I don't think using UI for that can implement our own business-logic dynamically. Imagine if you want to add your own business-logic from that UI. How? Then you still need to write the code from Code Editor section. So, why must create the similar feature that actually already existed?

The only thing that should be improved for ListAction class is to add a new param in order to handle input from end-users; which is usually handled via Modal Dialog. That is similar to your recommendation below:

bkonia wrote:

If the user selects Modal, it would function the same as Redirect except instead of redirecting, it would open the URL in a modal.

But this is actually not for input URL only. But, it can be anything (more than just URL), so that the value that derived from Modal dialog, can be passed again to the Row_CustomAction server event.

Just my two cents.


bkonia
User
Posts: 119

Post by bkonia »

mobhar wrote:

In my humble opinion, all of those requirements have already be handled by Row_CustomAction + Page_Load, and/or ListOptions_Load + ListOptions_Rendered + Row_CustomAction server events under List Page. You can even add your business-logic in that server events dynamically through that Code Editor.

I'm well aware of those functions and use them constantly. The problem is it's inconvenient to have to write code to add buttons. It would be much easier, more convenient and more organized to have a button editor in the UI. By your logic, the Menu Editor, Permissions Editor and various other PHPMaker UI tools shouldn't exist, since we can replace those UI components with manually written code. In fact, by your logic, PHPMaker itself should be a PHP framework, not a UI-based development tool, since all its UI functionality could be replaced with code.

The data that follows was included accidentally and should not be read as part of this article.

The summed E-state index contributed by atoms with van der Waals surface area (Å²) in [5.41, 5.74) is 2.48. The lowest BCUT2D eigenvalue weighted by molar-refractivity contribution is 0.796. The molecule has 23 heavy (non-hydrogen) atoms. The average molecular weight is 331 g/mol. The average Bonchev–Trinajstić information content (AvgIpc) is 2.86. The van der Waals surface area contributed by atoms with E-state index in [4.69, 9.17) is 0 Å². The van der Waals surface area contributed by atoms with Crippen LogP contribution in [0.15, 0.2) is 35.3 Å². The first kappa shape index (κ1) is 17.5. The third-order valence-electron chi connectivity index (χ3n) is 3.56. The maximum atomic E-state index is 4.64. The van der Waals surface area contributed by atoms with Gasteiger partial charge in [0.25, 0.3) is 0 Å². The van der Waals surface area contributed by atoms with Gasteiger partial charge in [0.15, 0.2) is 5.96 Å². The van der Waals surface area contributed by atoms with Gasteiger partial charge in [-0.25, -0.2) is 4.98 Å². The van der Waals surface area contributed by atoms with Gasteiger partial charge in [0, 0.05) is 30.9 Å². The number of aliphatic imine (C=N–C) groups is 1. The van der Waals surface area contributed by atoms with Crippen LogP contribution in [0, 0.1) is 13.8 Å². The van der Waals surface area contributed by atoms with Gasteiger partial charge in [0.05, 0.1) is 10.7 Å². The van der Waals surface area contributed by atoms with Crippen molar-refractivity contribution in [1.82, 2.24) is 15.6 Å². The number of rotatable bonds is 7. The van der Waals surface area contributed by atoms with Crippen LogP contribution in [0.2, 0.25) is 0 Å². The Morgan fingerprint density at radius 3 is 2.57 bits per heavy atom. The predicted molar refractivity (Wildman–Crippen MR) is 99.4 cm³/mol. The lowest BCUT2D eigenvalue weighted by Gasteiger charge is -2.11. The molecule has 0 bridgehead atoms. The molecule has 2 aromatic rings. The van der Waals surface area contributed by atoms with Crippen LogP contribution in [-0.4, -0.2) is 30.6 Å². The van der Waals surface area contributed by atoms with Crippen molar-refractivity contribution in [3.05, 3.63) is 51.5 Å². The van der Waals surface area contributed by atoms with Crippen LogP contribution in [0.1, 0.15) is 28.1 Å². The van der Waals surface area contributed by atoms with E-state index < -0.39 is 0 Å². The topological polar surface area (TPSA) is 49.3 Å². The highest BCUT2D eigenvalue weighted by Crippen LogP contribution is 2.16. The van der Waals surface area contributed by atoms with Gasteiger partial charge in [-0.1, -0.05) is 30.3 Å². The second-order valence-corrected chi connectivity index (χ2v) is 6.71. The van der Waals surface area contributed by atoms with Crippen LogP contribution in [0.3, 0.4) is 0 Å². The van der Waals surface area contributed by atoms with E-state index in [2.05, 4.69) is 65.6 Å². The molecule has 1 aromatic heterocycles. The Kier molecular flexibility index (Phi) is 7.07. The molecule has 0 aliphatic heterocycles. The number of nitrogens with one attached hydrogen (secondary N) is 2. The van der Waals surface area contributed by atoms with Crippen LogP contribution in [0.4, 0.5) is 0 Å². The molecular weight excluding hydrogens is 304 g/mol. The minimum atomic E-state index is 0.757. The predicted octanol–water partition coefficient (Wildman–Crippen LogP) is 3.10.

I don't think using UI for that can implement our own business-logic dynamically. Imagine if you want to add your own business-logic from that UI. How? Then you still need to write the code from Code Editor section. So, why must create the similar feature that actually already existed?

I never suggested using the button editor UI for business logic. In fact, I specifically described its Action parameter as follows: For POST and AJAX buttons, the user would be able to enter the code that executes when the button is clicked. Thus it would be analogous to the Row_CustomAction event.

The purpose of the button editor would be to simplify and streamline the process of creating and managing buttons. Naturally, each button would be associated with either a URL (for redirect actions), or code (business logic) that would execute when the button is clicked. Besides making it easier to render the buttons, this approach has the advantage of keeping all the button settings in one place, rather than having to manually add code for each button in multiple events.

When PHPMaker was first released many years ago, it was a simple CRUD tool, mostly used to create data grids for internal use. Over the years it has grown into a full-fledged development tool which people like me use to develop commercial, consumer-facing web applications. Thus, features like custom buttons are no longer optional. Custom buttons are now a standard part of ANY web application. It's no longer enough to just have buttons for simple CRUD actions. We need to be able to create custom buttons as easily as we can create menu items.